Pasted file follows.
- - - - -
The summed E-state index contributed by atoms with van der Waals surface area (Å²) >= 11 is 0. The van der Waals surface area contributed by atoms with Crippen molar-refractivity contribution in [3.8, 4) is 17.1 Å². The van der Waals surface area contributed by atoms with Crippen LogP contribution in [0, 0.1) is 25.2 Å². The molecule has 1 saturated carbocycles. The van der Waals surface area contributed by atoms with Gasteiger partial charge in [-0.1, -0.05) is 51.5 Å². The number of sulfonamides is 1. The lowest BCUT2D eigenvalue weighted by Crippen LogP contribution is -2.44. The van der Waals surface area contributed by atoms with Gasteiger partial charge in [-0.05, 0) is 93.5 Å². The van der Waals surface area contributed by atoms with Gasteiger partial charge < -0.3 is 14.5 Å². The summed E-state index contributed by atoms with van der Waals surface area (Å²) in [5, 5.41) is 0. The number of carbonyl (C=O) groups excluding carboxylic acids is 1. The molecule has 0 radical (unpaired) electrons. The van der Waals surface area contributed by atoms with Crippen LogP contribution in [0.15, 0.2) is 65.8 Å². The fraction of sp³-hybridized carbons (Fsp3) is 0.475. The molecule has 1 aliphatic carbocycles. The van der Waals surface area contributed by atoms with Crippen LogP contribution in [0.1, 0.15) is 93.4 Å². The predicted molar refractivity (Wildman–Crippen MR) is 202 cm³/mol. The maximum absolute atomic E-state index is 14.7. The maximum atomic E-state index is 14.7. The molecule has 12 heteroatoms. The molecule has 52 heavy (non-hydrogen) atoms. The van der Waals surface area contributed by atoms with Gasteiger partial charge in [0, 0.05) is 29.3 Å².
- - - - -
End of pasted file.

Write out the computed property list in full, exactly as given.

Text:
The summed E-state index contributed by atoms with van der Waals surface area (Å²) >= 11 is 0. The van der Waals surface area contributed by atoms with Crippen molar-refractivity contribution in [3.8, 4) is 17.1 Å². The van der Waals surface area contributed by atoms with Crippen LogP contribution in [0, 0.1) is 25.2 Å². The molecule has 1 saturated carbocycles. The van der Waals surface area contributed by atoms with Gasteiger partial charge in [-0.1, -0.05) is 51.5 Å². The number of sulfonamides is 1. The lowest BCUT2D eigenvalue weighted by Crippen LogP contribution is -2.44. The van der Waals surface area contributed by atoms with Gasteiger partial charge in [-0.05, 0) is 93.5 Å². The van der Waals surface area contributed by atoms with Gasteiger partial charge < -0.3 is 14.5 Å². The summed E-state index contributed by atoms with van der Waals surface area (Å²) in [5, 5.41) is 0. The number of carbonyl (C=O) groups excluding carboxylic acids is 1. The molecule has 0 radical (unpaired) electrons. The van der Waals surface area contributed by atoms with Crippen LogP contribution in [0.15, 0.2) is 65.8 Å². The fraction of sp³-hybridized carbons (Fsp3) is 0.475. The molecule has 1 aliphatic carbocycles. The van der Waals surface area contributed by atoms with Crippen LogP contribution in [0.1, 0.15) is 93.4 Å². The predicted molar refractivity (Wildman–Crippen MR) is 202 cm³/mol. The maximum absolute atomic E-state index is 14.7. The maximum atomic E-state index is 14.7. The molecule has 12 heteroatoms. The molecule has 52 heavy (non-hydrogen) atoms. The van der Waals surface area contributed by atoms with Gasteiger partial charge in [0, 0.05) is 29.3 Å².